Liked by 3 people

  12. Geary Erua says:

    Dr. Perry, that blog post was so wonderful!
    You’re abosolutely right about that. So many people just drag through the day and not enjoy life at the PRESENT MOMENT.
    People just want to be on auto-pilot, and let their habits do the talking, while they’re worrying and stressing about what could happen in 30 minutes.

    Thank you for the blog post, I truly appreciate it.

    Sincerely,
    Geary Erua

    Liked by 4 people

    • Dr. Perry says:

      Hi Geary, I am very happy you like it! It is very important to be aware of the tendency to be on auto-pilot. It’s ok to let go sometimes but one has to be present for the special moments in life so as not to miss them! Have a great day my friend✨

      Liked by 3 people

  13. I really appreciate the insights of this post. I myself have started slowing down, pausing and noticing as a daily practice several times throughout my day. I think it changes the quality of my thoughts, my interactions and my overall day. Taking the body and mind OFF autopilot now and then is a helpful reminder about what is truly important.

    Liked by 3 people

  14. wvgurll says:

    I needed to see this post! I’m really going to make an effort to do this. I’ve got lots I need to let go of… this may help me do that!!

    Liked by 3 people

  15. Such a thoughtFULL post, Dr. Perry!! I’ve never exactly heard someone say that Living in the moment,( thoughtfully, rather than absent-mindedly, is the key to having a rewarding and full life. But you must be on to something–life will only be meaningful if we are actually aware of what we are doing, why we are doing it, and how we feel about it–not to mention who we are spending that time with. All those things that help us break out of the “chrysalis stage” of living… what a great metaphor! I will be taking those pause breaks more often..there is much to be mindful of, grateful for, or to simply remember to relish in.

    Liked by 4 people

  16. lunarpoet says:

    Especially the times we spend waiting at tram or bus or train stops. Many regard them as wasted lifetime. Essentially these moments are for us to claim and make into something nourishing, exactly as you described really eloquently. Great article.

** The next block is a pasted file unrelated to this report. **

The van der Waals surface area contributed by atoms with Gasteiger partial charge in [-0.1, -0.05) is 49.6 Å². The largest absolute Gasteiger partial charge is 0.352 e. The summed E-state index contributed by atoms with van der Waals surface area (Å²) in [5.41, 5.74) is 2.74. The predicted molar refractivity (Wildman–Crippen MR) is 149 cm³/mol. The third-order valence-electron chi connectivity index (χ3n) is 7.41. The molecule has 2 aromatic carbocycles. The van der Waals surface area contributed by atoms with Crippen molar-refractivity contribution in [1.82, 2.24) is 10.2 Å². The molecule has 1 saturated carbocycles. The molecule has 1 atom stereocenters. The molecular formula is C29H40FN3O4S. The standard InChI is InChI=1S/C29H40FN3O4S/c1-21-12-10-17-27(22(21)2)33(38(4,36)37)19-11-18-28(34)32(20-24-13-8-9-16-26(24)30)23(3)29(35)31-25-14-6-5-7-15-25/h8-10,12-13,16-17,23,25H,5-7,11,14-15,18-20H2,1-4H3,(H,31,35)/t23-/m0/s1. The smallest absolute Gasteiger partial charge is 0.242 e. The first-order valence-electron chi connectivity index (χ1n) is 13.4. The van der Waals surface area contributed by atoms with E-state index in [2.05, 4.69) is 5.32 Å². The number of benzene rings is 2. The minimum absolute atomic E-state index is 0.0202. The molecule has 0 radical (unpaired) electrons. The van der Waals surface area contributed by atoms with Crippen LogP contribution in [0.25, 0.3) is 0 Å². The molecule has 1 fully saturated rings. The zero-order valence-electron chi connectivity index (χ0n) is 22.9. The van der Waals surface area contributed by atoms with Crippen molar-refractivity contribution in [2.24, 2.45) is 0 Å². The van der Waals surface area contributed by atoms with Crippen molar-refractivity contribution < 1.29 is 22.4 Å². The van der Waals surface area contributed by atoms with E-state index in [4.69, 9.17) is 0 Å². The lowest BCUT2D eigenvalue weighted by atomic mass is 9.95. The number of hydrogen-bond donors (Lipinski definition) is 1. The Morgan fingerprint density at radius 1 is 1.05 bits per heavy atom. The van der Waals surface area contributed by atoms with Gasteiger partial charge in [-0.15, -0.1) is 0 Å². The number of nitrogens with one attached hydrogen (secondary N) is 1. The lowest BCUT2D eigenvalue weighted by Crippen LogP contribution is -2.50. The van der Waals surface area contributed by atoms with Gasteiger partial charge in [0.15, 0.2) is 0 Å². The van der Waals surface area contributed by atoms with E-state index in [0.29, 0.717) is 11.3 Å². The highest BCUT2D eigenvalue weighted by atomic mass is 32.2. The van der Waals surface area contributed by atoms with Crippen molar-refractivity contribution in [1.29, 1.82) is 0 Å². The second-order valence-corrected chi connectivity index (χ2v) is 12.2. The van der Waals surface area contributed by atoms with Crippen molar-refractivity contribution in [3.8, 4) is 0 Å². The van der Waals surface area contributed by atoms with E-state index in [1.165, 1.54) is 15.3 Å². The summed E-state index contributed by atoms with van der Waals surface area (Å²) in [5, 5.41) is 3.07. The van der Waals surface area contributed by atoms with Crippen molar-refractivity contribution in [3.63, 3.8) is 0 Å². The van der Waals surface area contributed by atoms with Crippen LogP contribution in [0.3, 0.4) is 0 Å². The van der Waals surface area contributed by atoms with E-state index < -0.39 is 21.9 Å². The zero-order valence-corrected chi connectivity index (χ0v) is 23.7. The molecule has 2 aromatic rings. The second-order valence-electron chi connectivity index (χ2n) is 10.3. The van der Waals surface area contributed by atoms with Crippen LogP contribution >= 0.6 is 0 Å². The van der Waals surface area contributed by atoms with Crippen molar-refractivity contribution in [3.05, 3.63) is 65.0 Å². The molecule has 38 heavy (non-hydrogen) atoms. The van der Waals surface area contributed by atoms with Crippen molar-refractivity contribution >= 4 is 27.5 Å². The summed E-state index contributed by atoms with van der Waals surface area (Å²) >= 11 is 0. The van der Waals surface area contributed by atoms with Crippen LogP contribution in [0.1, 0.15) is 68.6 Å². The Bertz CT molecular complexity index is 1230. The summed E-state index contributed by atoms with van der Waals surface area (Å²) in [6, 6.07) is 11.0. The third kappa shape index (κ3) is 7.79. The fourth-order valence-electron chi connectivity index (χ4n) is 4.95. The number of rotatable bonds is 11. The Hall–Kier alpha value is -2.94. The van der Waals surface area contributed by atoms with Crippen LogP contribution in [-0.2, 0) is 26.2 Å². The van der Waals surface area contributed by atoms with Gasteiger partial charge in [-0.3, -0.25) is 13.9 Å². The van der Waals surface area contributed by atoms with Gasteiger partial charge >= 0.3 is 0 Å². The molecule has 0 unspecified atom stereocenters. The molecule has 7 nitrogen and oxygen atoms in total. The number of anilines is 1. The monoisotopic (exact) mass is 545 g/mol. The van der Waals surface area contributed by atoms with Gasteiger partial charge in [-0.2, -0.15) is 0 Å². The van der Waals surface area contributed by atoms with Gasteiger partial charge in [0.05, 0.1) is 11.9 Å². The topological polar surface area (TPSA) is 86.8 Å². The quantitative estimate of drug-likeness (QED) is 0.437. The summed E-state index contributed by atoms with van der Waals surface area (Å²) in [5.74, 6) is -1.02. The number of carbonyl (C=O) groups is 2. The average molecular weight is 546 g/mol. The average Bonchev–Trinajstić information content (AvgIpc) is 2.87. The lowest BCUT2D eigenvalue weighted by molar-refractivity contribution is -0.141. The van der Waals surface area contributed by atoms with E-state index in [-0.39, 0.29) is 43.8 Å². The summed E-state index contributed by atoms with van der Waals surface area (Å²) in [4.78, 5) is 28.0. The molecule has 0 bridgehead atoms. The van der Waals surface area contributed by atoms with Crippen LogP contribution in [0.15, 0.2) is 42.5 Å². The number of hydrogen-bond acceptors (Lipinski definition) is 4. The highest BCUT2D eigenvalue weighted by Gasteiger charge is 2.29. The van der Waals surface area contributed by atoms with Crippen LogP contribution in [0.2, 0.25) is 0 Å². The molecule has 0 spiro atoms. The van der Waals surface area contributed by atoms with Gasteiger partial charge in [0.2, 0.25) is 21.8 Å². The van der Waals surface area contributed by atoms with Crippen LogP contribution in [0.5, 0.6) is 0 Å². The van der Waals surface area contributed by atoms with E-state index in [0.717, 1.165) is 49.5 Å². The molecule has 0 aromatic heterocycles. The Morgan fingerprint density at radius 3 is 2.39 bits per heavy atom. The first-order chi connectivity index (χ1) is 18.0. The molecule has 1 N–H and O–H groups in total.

Liked by 3 people

  17. SherylBarnes says:

    The subconscious never ceases to amaze me. It’s so much faster and more powerful than our conscious minds. Unfortunately, it’s not very good at telling our conscious. Solitude is essential to hear what it’s trying to tell us. Great post!

    Liked by 3 people

  18. Robin says:

    I love the points you made about finding any quiet moment to create a “temple” for ourselves, a sacred space to disengage from the world. I’m definitely guilty of living on autopilot–it’s scary to be so aware of the world sometimes! But I can work on it, even just a moment at a time.

    Liked by 3 people

    • Dr. Perry says:

      Hi Robin, all we can do is try our best. Thank you so much for comment and have a wonderful day✨

      Liked by 3 people

  19. Laura says:

    This is such an interesting and informative read. I’m trying hard to incorporate more mindfulness into my day and being present…It’s made a small difference already as I’ve had two small inconveniences hit me this week and, usually, I’d fly off the handle and be a spoilt brat about it; since choosing to be more mindful, I’ve handled it much calmer (and kicked off only half as much.) Thank you for sharing these words and encouraging me further into a more mindful life!

    Liked by 3 people

  20. Goff James says:

    Really enjoyed reading this article with its many intuitive insights. We live in a frenetic world and yet it is the empty spaces that speak. Have a great day.

    Liked by 3 people

  21. MaKupsy says: